• A "functional fragment" of a protein, polypeptide or nucleic acid is a protein, polypeptide or nucleic acid whose sequence is not identical to the full-length protein, polypeptide or nucleic acid, yet retains the same function as the full-length protein, polypeptide or nucleic acid. A functional fragment can possess more, fewer, or the same number of residues as the corresponding native molecule, and/or can contain one ore more amino acid or nucleotide substitutions. Methods for determining the function of a nucleic acid (e.g., coding function, ability to hybridize to another nucleic acid) are well-known in the art. Similarly, methods for determining protein function are well-known. For example, the DNA-binding function of a polypeptide can be determined, for example, by filter-binding, electrophoretic mobility-shift, or immunoprecipitation assays. DNA cleavage can be assayed by gel electrophoresis. See Ausubel et al., supra. The ability of a protein to interact with another protein can be determined, for example, by co-immunoprecipitation, two-hybrid assays or complementation, both genetic and biochemical. See, for example, Fields et al. (1989) Nature 340:245-246; U.S. Patent No. 5,585,245 and PCT WO 98/44350 .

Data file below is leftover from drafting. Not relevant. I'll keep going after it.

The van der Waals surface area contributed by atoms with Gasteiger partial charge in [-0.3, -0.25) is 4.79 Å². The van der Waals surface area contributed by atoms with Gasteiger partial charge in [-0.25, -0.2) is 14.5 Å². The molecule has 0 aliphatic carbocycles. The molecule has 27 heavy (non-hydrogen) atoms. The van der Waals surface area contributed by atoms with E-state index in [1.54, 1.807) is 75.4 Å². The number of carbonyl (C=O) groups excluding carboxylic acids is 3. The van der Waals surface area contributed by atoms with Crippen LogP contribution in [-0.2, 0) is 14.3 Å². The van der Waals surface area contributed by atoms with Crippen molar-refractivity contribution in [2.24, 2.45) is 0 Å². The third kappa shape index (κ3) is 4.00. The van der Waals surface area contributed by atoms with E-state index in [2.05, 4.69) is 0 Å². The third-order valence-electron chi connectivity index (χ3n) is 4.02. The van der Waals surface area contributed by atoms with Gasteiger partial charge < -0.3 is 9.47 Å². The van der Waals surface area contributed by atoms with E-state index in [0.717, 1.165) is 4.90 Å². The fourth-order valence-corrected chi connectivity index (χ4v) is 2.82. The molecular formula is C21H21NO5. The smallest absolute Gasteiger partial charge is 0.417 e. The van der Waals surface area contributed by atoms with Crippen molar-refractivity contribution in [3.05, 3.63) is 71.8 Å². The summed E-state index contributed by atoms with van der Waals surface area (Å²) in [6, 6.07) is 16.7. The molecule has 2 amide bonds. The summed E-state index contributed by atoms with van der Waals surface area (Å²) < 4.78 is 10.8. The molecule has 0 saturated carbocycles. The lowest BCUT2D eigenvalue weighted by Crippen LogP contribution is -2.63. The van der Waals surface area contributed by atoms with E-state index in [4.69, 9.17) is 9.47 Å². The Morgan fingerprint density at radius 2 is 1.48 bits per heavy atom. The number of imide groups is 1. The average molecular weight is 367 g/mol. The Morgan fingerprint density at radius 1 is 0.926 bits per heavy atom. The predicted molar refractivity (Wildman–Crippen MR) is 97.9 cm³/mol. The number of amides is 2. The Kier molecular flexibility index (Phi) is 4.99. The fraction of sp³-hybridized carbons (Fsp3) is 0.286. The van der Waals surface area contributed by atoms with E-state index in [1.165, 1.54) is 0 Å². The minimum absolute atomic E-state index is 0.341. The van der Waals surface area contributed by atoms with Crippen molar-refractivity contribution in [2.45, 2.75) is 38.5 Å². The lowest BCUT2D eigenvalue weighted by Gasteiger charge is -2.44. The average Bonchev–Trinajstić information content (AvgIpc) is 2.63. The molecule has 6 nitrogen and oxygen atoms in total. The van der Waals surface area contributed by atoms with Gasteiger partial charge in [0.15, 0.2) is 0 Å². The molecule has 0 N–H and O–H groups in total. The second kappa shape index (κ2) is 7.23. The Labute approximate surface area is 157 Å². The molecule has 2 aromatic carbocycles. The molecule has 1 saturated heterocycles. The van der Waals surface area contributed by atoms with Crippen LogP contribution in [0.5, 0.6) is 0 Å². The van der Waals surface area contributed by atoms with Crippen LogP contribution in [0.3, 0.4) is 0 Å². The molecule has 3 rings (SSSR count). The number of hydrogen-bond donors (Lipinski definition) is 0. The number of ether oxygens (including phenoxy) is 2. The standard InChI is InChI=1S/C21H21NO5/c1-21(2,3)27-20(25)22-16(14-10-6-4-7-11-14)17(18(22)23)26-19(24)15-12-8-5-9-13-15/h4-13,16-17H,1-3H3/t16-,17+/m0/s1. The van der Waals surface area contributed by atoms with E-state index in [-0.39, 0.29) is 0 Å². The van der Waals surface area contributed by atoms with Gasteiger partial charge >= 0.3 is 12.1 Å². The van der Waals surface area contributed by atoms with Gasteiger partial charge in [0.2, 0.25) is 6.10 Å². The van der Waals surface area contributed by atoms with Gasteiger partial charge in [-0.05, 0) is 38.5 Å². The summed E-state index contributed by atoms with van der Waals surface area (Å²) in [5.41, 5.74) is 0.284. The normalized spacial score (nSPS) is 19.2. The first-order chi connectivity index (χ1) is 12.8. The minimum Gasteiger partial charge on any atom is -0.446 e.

• Target sites